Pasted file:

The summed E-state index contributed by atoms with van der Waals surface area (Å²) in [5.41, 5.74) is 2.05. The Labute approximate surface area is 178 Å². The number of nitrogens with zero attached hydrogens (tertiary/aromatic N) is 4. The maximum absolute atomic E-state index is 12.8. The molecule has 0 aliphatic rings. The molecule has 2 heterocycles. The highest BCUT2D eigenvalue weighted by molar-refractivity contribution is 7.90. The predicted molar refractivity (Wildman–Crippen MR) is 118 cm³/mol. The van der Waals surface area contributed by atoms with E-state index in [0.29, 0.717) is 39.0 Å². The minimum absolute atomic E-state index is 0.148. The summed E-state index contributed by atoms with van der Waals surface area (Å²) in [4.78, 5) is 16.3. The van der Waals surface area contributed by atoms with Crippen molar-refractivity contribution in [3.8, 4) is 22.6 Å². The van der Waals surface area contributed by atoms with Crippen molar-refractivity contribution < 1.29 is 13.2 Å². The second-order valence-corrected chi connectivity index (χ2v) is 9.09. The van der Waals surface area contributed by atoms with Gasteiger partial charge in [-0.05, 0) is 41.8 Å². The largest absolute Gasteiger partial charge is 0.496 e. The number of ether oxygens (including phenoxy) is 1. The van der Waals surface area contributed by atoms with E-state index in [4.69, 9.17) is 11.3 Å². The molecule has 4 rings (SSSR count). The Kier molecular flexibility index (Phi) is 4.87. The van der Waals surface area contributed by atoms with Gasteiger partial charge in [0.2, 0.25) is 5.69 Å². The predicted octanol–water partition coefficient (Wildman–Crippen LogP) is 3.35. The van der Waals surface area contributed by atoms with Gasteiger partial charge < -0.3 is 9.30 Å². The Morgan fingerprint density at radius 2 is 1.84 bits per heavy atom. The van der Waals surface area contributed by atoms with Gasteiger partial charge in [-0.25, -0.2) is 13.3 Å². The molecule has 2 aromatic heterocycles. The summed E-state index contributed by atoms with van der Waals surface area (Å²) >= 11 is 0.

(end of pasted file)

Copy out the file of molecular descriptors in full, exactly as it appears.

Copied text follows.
The summed E-state index contributed by atoms with van der Waals surface area (Å²) in [5.41, 5.74) is 2.05. The Labute approximate surface area is 178 Å². The number of nitrogens with zero attached hydrogens (tertiary/aromatic N) is 4. The maximum absolute atomic E-state index is 12.8. The molecule has 0 aliphatic rings. The molecule has 2 heterocycles. The highest BCUT2D eigenvalue weighted by molar-refractivity contribution is 7.90. The predicted molar refractivity (Wildman–Crippen MR) is 118 cm³/mol. The van der Waals surface area contributed by atoms with E-state index in [0.29, 0.717) is 39.0 Å². The minimum absolute atomic E-state index is 0.148. The summed E-state index contributed by atoms with van der Waals surface area (Å²) in [4.78, 5) is 16.3. The van der Waals surface area contributed by atoms with Crippen molar-refractivity contribution in [3.8, 4) is 22.6 Å². The van der Waals surface area contributed by atoms with Crippen molar-refractivity contribution < 1.29 is 13.2 Å². The second-order valence-corrected chi connectivity index (χ2v) is 9.09. The van der Waals surface area contributed by atoms with Gasteiger partial charge in [-0.05, 0) is 41.8 Å². The largest absolute Gasteiger partial charge is 0.496 e. The number of ether oxygens (including phenoxy) is 1. The van der Waals surface area contributed by atoms with E-state index in [4.69, 9.17) is 11.3 Å². The molecule has 4 rings (SSSR count). The Kier molecular flexibility index (Phi) is 4.87. The van der Waals surface area contributed by atoms with Gasteiger partial charge in [0.2, 0.25) is 5.69 Å². The predicted octanol–water partition coefficient (Wildman–Crippen LogP) is 3.35. The van der Waals surface area contributed by atoms with Gasteiger partial charge < -0.3 is 9.30 Å². The Morgan fingerprint density at radius 2 is 1.84 bits per heavy atom. The van der Waals surface area contributed by atoms with Gasteiger partial charge in [-0.25, -0.2) is 13.3 Å². The molecule has 2 aromatic heterocycles. The summed E-state index contributed by atoms with van der Waals surface area (Å²) >= 11 is 0.